Furthermore, the government must secure finances to replace the transportation fleet with low emission vehicles. While bio-diesel is an option for Sri Lanka the use of coconut oil as a bio-mass energy source might challenge the demand for coconut and coconut oil as an essential cooking item in the Sri Lanka households.
With concerns over climate change, the hydro contribution may reduce in the future. Climate change is changing rainfall patterns; intensities and distribution, with more prolonged drought periods. Therefore, there is a probability that the power stations based on hydro will receive less water in the future threatening the generation capacities and continuous power supply. Hence, it may not be wise to expect a 14% continuous contribution from hydropower. While there isn’t much that can be done to overcome the impacts of climate change, several adaptation measures can be taken to increase the efficiency in hydropower generation.
For example, the reservoir storage capacities can be increased to store rainwater to ensure continuous power generation. Furthermore, localized water resources provide the opportunity to establish mini and micro-hydro projects that can cater the local energy demand. These projects might also provide attractive investments opportunities under the Clean Development Mechanism (CDM). However, in the recent years, the prices of tradable Carbon has gone down questioning the viability of CDMs.
Keeping Bio-mass at 43% level of contribution may be problematic, especially with declining use of fuel wood as an energy source. A considerable number of households, especially in the rural and estate sector still use firewood as their primary energy source for cooking and lighting. However, the use of firewood is highly discouraged as it a major cause of indoor air pollution. While this is a sound solution for both the issues of environment pollution and energy, Sri Lanka does not generate sufficient solid waste to operate a power generation facility with economies of scale. While “Dendro is a viable situation for a small scale localized power demand, it is still not a sufficient solution to see a significant contribution to the national demand. Therefore, even though “Dendro” still needs to be further proven as an economical and sustainable bio-energy source, its applicability is much more attractive compared to solid waste and other options such as coconut oil.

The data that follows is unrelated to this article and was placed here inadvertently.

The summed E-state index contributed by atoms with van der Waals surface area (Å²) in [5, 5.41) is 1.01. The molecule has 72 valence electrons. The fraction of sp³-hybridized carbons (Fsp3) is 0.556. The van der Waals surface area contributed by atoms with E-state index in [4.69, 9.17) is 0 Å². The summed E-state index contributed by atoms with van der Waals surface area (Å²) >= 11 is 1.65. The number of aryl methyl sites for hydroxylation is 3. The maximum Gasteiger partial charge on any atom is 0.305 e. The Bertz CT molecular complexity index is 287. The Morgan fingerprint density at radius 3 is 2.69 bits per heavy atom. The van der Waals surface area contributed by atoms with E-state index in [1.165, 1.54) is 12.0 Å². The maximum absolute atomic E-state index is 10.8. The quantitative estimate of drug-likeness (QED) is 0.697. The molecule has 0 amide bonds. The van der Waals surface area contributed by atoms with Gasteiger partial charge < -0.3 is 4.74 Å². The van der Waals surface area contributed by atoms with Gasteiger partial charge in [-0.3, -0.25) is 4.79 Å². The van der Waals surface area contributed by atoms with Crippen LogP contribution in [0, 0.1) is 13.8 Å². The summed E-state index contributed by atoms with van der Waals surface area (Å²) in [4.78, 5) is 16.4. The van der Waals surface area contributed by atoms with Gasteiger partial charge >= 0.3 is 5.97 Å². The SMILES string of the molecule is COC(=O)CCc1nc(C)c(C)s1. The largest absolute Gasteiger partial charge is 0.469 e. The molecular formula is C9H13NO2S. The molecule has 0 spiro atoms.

Attention to extract gas
Extraction of gas is still at an experimental stage. It is not clear when its contribution can be materialized and its sustainability in the long run. Research so far has shown that Sri Lanka has a substantial amount of gas resources. However, the extraction is costly and Sri Lanka does not have the technical capacity to carry out such industrial operations, therefore; the government has decided to invite international entities to explore on its behalf. In such situations, especially with information not being available publicly, it is not clear how much Sri Lank can gain out of this activity.